ISTANBUL/ANKARA (Reuters) - Thousands of supporters welcomed back Turkish Prime Minister Tayyip Erdogan from a North African tour on Friday in a show of strength after a week of violent anti-government demonstrations across the country.
Erdogan addressed crowds from an open-top bus at Istanbul airport in a speech also broadcast live on television, as supporters, who had blocked roads to the airport for hours, chanted his name.
“We stood strong, but we were never stubborn ... We are together, we are unified, we are brothers,” Erdogan told tens of thousands of his ruling party faithful.
Anti-government protesters also gathered in their thousands in central Istanbul and Ankara awaiting a speech that could appease or aggravate the crowds after a week of violent unrest.
Some of the demonstrators in Istanbul’s Taksim Square chanted “Tayyip resign”, while others sang and danced. In Ankara’s Kugulu Park, thousands chanted anti-government slogans, sang the national anthem and swigged on beer.
What began as a campaign against planned construction on a leafy park in a corner of Taksim Square has grown into an unprecedented display of public anger over the perceived authoritarianism of Erdogan and his Islamist-rooted AK Party.
Police backed by armored vehicles and helicopters have clashed with groups of protesters night after night, leaving three dead and some 4,000 injured, while thousands of Erdogan’s opponents have massed peacefully in Taksim, surrounded by barricades of torn-up paving stones and street signs.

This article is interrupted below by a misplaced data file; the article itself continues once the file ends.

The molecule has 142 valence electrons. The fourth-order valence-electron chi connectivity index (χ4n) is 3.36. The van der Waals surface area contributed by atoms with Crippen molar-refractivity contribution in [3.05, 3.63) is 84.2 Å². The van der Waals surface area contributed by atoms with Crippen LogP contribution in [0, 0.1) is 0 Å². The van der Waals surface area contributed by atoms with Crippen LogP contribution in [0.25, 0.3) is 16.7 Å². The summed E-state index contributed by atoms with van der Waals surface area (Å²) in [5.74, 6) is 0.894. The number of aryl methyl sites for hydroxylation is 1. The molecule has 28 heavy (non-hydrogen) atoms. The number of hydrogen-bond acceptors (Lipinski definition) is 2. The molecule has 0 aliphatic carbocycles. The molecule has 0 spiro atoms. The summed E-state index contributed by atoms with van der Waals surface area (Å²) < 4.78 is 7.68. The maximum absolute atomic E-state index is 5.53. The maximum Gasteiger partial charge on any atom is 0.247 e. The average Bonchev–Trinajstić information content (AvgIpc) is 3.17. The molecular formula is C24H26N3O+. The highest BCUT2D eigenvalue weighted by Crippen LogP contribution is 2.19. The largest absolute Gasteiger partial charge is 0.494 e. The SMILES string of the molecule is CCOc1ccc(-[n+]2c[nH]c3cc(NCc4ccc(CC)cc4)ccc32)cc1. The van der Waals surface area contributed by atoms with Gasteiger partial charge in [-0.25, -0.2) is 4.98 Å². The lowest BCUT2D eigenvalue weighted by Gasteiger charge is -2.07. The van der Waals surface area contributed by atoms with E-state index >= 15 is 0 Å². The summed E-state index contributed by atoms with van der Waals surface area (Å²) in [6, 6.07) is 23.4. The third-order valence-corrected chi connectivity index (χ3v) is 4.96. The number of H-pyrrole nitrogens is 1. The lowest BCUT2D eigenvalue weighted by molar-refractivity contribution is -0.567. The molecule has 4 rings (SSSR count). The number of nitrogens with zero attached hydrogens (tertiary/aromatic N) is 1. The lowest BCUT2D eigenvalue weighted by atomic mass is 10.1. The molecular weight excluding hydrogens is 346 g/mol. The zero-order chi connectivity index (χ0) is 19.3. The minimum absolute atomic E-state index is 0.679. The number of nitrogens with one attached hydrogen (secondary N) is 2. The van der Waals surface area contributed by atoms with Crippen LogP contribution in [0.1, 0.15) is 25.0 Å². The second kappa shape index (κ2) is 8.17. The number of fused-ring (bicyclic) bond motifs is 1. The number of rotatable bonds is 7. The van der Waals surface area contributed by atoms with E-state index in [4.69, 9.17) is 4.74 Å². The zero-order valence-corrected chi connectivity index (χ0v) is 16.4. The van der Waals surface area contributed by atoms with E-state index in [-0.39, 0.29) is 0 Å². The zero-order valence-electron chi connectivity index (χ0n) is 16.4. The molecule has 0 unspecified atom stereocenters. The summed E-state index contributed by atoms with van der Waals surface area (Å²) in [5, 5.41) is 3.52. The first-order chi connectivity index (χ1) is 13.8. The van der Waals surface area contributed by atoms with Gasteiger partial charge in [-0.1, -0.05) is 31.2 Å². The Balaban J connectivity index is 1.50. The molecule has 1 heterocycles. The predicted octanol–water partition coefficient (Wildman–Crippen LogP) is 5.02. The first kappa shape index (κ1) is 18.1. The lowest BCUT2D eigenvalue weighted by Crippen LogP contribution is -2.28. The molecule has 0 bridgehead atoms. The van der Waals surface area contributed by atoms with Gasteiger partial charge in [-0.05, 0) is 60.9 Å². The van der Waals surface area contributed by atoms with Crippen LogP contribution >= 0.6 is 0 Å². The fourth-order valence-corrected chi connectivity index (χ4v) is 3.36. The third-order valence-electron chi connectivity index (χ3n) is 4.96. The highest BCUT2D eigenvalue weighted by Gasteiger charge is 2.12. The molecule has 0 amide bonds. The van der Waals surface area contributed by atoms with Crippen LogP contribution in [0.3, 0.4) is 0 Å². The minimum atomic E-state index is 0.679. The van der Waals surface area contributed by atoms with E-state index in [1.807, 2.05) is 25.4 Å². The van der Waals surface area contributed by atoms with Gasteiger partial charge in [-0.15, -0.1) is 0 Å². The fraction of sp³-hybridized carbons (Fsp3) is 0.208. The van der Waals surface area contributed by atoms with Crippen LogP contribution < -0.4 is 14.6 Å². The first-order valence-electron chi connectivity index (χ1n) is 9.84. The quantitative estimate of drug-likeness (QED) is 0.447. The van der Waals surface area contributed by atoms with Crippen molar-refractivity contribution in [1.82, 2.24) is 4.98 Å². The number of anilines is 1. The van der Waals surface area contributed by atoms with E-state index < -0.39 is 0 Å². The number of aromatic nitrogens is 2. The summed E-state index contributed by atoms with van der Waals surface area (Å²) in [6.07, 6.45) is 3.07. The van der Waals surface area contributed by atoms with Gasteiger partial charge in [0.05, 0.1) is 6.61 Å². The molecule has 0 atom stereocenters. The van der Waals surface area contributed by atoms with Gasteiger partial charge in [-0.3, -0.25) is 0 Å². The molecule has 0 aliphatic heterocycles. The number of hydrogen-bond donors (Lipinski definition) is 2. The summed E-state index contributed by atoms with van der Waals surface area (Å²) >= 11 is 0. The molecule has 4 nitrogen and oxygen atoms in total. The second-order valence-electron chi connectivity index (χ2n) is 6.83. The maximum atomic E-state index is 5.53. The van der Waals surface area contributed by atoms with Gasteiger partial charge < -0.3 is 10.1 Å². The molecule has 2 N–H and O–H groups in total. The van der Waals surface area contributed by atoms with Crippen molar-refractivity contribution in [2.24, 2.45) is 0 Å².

“It’s all up to Erdogan and what he says right now. He will decide the fate of this resistance, whether it will calm (down) or escalate,” said Mehmet Polat, 42, a ship captain who has not worked all week, coming instead to protest at Taksim.
“These people have been here for days. He has to understand it is for a reason,” he said.
Erdogan has so far struck a defiant tone. Speaking in Tunis on Thursday, he condemned the “burn and destroy” tactics of some of those involved in the protests, and promised to press ahead with the plans for Taksim that triggered the unrest.
“If you say: ‘I will hold a meeting and burn and destroy,’ we will not allow that,” he told reporters after meeting his Tunisian counterpart. “We are against the majority dominating the minority and we cannot tolerate the opposite.”
He said that “terror groups”, including one that claimed responsibility for a February 1 bombing at the U.S. Embassy in Ankara, were manipulating the crowds. Seven foreigners were among those arrested, he said.
The protesters are of a variety of political stripes, including far leftists, nationalists, environmentalists and secular Turks, and their numbers at Taksim have swollen at points to more than an estimated 100,000.
But despite the unrest, Erdogan remains by far Turkey’s most popular politician, his assertive style and common touch resonating with the conservative Islamic heartland.
His AK Party has won an increasing share of the vote in three successive elections and holds around two thirds of the seats in parliament. A man who rarely bows to any opposition, he clearly has no intention of stepping down and there are no obvious rivals inside or outside his party.
Still, he faces a challenge in calming the protests without appearing to lose face.
“Erdogan cannot backtrack now. It would mean defeat,” said Ali Aydin, 38, a car dealer in the Tophane neighborhood of Istanbul, a conservative bastion in the mostly Bohemian district around Taksim Square. “Weakness would destroy the party.”
Additional reporting by Ayla Jean Yackley in Istanbul; Writing by Nick Tattersall; Editing by Mark Heinrich and Philip Barbara